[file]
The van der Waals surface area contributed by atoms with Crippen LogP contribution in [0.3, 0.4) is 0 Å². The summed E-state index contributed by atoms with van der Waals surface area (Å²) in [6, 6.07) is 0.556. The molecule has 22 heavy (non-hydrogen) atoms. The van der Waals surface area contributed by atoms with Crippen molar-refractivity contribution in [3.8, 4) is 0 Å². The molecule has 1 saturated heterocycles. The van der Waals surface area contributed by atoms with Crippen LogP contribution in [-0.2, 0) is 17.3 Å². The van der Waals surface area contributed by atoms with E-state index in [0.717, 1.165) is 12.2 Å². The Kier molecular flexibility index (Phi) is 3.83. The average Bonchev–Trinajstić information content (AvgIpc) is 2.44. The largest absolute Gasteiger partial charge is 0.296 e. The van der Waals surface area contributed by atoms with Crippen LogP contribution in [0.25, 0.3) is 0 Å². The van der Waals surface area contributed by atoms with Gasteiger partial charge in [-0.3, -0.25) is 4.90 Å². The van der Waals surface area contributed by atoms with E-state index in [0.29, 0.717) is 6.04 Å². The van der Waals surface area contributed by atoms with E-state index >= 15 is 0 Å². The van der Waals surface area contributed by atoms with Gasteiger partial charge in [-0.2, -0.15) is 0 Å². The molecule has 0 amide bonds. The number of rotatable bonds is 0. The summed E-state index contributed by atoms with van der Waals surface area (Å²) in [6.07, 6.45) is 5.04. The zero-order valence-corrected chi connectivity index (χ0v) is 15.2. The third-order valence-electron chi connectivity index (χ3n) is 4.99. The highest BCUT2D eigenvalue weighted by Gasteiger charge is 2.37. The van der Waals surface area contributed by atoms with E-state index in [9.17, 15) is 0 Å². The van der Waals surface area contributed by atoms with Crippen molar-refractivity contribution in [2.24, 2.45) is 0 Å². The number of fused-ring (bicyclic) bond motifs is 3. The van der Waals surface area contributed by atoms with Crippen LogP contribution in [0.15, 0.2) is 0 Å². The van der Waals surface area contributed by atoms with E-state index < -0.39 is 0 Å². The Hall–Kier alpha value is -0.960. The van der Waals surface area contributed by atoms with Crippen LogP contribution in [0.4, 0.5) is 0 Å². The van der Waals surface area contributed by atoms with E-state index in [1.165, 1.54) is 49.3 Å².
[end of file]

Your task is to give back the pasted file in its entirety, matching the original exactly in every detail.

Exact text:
The van der Waals surface area contributed by atoms with Crippen LogP contribution in [0.3, 0.4) is 0 Å². The summed E-state index contributed by atoms with van der Waals surface area (Å²) in [6, 6.07) is 0.556. The molecule has 22 heavy (non-hydrogen) atoms. The van der Waals surface area contributed by atoms with Crippen molar-refractivity contribution in [3.8, 4) is 0 Å². The molecule has 1 saturated heterocycles. The van der Waals surface area contributed by atoms with Crippen LogP contribution in [-0.2, 0) is 17.3 Å². The van der Waals surface area contributed by atoms with E-state index in [0.717, 1.165) is 12.2 Å². The Kier molecular flexibility index (Phi) is 3.83. The average Bonchev–Trinajstić information content (AvgIpc) is 2.44. The largest absolute Gasteiger partial charge is 0.296 e. The van der Waals surface area contributed by atoms with Crippen LogP contribution in [0.25, 0.3) is 0 Å². The van der Waals surface area contributed by atoms with Gasteiger partial charge in [-0.3, -0.25) is 4.90 Å². The van der Waals surface area contributed by atoms with E-state index in [0.29, 0.717) is 6.04 Å². The van der Waals surface area contributed by atoms with E-state index >= 15 is 0 Å². The van der Waals surface area contributed by atoms with Gasteiger partial charge in [-0.2, -0.15) is 0 Å². The molecule has 0 amide bonds. The number of rotatable bonds is 0. The summed E-state index contributed by atoms with van der Waals surface area (Å²) in [6.07, 6.45) is 5.04. The zero-order valence-corrected chi connectivity index (χ0v) is 15.2. The third-order valence-electron chi connectivity index (χ3n) is 4.99. The highest BCUT2D eigenvalue weighted by Gasteiger charge is 2.37. The van der Waals surface area contributed by atoms with E-state index in [9.17, 15) is 0 Å². The van der Waals surface area contributed by atoms with Crippen molar-refractivity contribution in [2.24, 2.45) is 0 Å². The number of fused-ring (bicyclic) bond motifs is 3. The van der Waals surface area contributed by atoms with Crippen LogP contribution in [0.15, 0.2) is 0 Å². The van der Waals surface area contributed by atoms with E-state index < -0.39 is 0 Å². The Hall–Kier alpha value is -0.960. The van der Waals surface area contributed by atoms with Crippen LogP contribution in [0.4, 0.5) is 0 Å². The van der Waals surface area contributed by atoms with E-state index in [1.165, 1.54) is 49.3 Å².